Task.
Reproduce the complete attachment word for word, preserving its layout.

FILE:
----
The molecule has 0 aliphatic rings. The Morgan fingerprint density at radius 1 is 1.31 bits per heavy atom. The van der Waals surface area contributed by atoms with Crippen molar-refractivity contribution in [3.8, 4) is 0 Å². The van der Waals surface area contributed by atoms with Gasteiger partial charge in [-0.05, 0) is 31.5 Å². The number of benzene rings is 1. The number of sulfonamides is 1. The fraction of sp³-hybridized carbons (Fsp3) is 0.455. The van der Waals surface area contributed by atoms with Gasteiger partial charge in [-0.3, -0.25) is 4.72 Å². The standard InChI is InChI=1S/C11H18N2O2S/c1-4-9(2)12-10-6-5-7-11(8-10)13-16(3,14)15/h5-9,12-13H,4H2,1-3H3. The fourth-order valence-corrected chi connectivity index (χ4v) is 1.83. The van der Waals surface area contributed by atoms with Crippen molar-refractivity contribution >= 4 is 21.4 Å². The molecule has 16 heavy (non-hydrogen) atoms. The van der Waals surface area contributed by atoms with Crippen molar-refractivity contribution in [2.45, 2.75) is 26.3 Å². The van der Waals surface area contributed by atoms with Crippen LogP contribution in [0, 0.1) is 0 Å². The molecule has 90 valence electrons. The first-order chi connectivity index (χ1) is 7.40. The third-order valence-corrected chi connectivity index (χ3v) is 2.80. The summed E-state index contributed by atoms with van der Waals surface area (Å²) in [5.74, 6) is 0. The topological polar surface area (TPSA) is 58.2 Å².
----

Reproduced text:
The molecule has 0 aliphatic rings. The Morgan fingerprint density at radius 1 is 1.31 bits per heavy atom. The van der Waals surface area contributed by atoms with Crippen molar-refractivity contribution in [3.8, 4) is 0 Å². The van der Waals surface area contributed by atoms with Gasteiger partial charge in [-0.05, 0) is 31.5 Å². The number of benzene rings is 1. The number of sulfonamides is 1. The fraction of sp³-hybridized carbons (Fsp3) is 0.455. The van der Waals surface area contributed by atoms with Gasteiger partial charge in [-0.3, -0.25) is 4.72 Å². The standard InChI is InChI=1S/C11H18N2O2S/c1-4-9(2)12-10-6-5-7-11(8-10)13-16(3,14)15/h5-9,12-13H,4H2,1-3H3. The fourth-order valence-corrected chi connectivity index (χ4v) is 1.83. The van der Waals surface area contributed by atoms with Crippen molar-refractivity contribution >= 4 is 21.4 Å². The molecule has 16 heavy (non-hydrogen) atoms. The van der Waals surface area contributed by atoms with Crippen molar-refractivity contribution in [2.45, 2.75) is 26.3 Å². The van der Waals surface area contributed by atoms with Crippen LogP contribution in [0, 0.1) is 0 Å². The molecule has 90 valence electrons. The first-order chi connectivity index (χ1) is 7.40. The third-order valence-corrected chi connectivity index (χ3v) is 2.80. The summed E-state index contributed by atoms with van der Waals surface area (Å²) in [5.74, 6) is 0. The topological polar surface area (TPSA) is 58.2 Å².